A Snapshot In Time

Asclepias tuberosa (Butterfly Plant)

While chasing a decidedly camera-shy Common Buckeye butterfly yesterday afternoon, I came upon a fleeting segment of natural wonder.

Beneath a patch of zinnias an asclepias seedpod was having a moment. Walls of the okra-shaped pod had separated, revealing rows of seeds attached to white, silky threads.

Asclepias tuberosa (Butterfly Plant)

Patterns in nature are fascinating and here the seeds are aligned, held back by gentle tufts of silkiness.

Asclepias tuberosa (Butterfly Plant)

I went inside to grab some clippers imagining this would make a great focal point for a floral design.

Asclepias tuberosa (Butterfly Plant)

Asclepias tuberosa (Butterfly Plant)

Asclepias tuberosa (Butterfly Plant)

In my brief two-minute absence nature carried on with its script, sending the necessary amount of wind across the flower bed, releasing the seeds into the world. Wind dispersal sends seeds away from the parent plant, in this case carried atop silky parachutes. Stunned it had happened so immediately I failed to even photograph the mostly bare stems left behind.

Eventually I managed a distant shot of the butterfly, a satisfying consolation and another fine example of nature’s fondness for pattern.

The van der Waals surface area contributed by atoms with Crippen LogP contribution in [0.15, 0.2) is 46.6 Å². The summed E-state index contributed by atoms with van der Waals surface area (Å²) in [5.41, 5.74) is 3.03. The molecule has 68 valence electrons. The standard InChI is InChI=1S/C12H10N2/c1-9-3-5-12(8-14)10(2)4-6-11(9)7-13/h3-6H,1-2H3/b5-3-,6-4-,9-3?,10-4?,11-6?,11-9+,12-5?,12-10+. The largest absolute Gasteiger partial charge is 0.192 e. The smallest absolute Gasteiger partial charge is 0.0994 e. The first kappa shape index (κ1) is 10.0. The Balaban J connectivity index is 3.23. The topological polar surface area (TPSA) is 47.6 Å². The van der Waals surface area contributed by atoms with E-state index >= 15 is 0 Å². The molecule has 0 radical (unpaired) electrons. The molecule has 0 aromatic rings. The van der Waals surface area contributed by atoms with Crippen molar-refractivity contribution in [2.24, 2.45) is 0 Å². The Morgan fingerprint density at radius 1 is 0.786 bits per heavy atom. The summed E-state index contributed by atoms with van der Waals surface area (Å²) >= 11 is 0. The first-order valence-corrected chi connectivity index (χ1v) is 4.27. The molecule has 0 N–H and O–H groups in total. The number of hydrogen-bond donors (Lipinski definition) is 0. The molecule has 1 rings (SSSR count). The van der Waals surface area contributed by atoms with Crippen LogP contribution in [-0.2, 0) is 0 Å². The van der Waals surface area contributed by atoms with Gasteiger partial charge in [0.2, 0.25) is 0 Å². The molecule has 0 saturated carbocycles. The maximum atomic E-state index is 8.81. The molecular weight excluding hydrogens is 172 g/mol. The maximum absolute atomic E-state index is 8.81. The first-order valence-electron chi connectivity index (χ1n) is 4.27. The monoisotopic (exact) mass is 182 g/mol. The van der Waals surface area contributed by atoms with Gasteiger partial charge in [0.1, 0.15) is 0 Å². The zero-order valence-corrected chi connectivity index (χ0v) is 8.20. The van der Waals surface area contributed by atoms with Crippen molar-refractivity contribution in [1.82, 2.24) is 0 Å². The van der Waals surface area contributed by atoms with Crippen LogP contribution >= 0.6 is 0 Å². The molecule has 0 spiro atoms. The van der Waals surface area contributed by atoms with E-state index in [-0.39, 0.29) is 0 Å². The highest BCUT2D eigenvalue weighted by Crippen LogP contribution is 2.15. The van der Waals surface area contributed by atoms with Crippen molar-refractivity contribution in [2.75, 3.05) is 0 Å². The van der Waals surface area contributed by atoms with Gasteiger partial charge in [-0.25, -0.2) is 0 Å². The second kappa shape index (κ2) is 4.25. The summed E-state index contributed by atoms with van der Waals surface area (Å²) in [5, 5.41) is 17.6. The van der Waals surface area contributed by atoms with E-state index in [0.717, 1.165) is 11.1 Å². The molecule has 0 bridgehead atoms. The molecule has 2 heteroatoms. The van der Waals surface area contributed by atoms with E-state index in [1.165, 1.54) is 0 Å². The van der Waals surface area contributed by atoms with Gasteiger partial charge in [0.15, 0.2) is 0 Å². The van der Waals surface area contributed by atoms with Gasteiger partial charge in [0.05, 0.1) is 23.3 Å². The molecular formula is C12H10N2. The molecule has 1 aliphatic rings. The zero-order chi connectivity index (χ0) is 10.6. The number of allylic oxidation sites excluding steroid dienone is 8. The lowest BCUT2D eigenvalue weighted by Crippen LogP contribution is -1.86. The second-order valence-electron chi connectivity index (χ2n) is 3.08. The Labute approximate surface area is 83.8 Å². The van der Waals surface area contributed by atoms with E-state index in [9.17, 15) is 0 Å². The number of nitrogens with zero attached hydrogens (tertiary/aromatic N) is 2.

Common Buckeye (Junonia coenia) on Chrysanthemum ‘Sheffield Pink’ (Hardy Chrysanthemum)

16 thoughts on “A Snapshot In Time

    1. pbmgarden Post author

      So funny, Cathy! As fluffy as the silken parts were it didn’t occur to me to touch. But would make sense. I like the shape of those seeds but couldn’t think of a word to describe it.

      Reply
  1. Eliza Waters

    I think Asclepias seed pods are my all time favorite – wonderful living works of art, not to mention the delight of seeing dozens of dancing fairies sailing away on the breeze.

    Reply
    1. pbmgarden Post author

      Yes, works of art! I have had a book since college days called Abstract Patterns in Nature and I’ve always admired the way the natural world works.

      Reply

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